U.S. Added 273,000 Jobs in February; Unemployment at 3.5%

on Mar6
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At Milwaukee Electronics, a Wisconsin-based manufacturer of circuit boards, the warnings from Asian suppliers started coming in shortly after the Lunar New Year holiday in February: Prepare for delays.

“Our component vendors are telling us to brace for shortages, potentially some substantial ones,” said Duane Benson, the company’s director of marketing.

In response, the company has been saving up inventory, reaching out to suppliers to identify potential delays and working with customers to adjust timelines. What it has not had to do, however, is cut jobs or reduce hours.

In the short term, the outbreak might even be good for business. The company’s Oregon-based Screaming Circuits division, which usually handles smaller, shorter-deadline orders, has had a surge in inquiries from customers looking to bring production back from China, at least temporarily.

“We started getting calls from folks who typically send stuff offshore,” Mr. Benson said.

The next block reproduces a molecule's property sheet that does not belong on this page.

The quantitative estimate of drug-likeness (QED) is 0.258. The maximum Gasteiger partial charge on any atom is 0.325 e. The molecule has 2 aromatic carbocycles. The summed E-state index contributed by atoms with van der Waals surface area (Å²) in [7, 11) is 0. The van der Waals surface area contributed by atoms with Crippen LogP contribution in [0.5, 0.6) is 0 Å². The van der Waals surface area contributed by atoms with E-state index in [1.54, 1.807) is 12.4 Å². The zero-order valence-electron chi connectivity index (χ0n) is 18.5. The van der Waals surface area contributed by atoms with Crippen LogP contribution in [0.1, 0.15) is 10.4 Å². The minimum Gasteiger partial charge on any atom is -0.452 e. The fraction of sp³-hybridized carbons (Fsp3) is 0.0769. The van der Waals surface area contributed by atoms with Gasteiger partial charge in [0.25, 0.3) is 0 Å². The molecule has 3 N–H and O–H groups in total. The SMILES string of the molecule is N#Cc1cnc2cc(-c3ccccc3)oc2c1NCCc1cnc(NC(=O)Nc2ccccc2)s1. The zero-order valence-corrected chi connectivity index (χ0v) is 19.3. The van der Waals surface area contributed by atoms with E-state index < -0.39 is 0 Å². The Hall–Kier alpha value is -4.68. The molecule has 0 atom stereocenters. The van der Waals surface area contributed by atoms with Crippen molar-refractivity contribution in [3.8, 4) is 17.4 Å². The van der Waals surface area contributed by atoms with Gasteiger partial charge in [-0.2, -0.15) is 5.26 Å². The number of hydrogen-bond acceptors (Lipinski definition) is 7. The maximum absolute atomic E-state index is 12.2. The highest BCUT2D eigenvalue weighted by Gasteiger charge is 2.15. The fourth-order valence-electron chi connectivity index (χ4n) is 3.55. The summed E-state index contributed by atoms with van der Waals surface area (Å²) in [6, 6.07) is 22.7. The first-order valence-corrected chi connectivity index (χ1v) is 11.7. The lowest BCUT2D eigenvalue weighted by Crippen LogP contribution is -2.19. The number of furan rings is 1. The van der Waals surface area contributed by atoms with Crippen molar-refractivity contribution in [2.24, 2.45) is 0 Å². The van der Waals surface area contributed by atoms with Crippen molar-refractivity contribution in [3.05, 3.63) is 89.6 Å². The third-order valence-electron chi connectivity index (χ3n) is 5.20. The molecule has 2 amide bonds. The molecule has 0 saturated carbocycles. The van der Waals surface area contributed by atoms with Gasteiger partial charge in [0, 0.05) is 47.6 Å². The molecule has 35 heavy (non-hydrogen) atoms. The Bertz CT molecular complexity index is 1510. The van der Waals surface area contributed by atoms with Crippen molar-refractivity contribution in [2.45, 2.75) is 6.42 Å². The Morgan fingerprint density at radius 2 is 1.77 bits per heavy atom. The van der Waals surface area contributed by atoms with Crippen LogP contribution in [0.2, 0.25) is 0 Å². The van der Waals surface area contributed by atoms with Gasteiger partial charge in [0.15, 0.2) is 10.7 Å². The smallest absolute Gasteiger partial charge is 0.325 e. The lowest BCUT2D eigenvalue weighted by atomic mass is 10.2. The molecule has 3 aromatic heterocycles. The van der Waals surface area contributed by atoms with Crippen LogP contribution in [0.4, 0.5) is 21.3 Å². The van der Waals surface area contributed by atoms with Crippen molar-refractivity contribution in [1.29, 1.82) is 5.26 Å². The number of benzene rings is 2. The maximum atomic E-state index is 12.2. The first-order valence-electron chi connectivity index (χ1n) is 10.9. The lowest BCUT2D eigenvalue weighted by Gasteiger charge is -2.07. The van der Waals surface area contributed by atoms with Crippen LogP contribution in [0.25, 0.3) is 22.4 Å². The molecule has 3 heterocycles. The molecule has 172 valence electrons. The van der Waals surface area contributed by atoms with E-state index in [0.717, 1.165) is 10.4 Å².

Of course, if disruptions persist, Screaming Circuits, too, might struggle to get the parts it needs to fill orders. If it has to give up business, it could be forced to make harder choices. But Mr. Benson said the company would try to avoid cutting jobs.

Jobless claims throughout the United States have remained at rock-bottom levels.

Over the next couple of months, economists will be watching the job market closely for signs that the outbreak is starting to affect the broader economy. If people delay vacations or cut back on restaurant meals out of fear of the virus, that could hurt some businesses.

“Where it’s likely to affect the labor market is in reduced hours for service workers,” said Diane Lim, an economist at the Penn Wharton Budget Model. “Entertainment, hospitality, food and lodging, service jobs they won’t lose their jobs but will probably get a cut in hours.”

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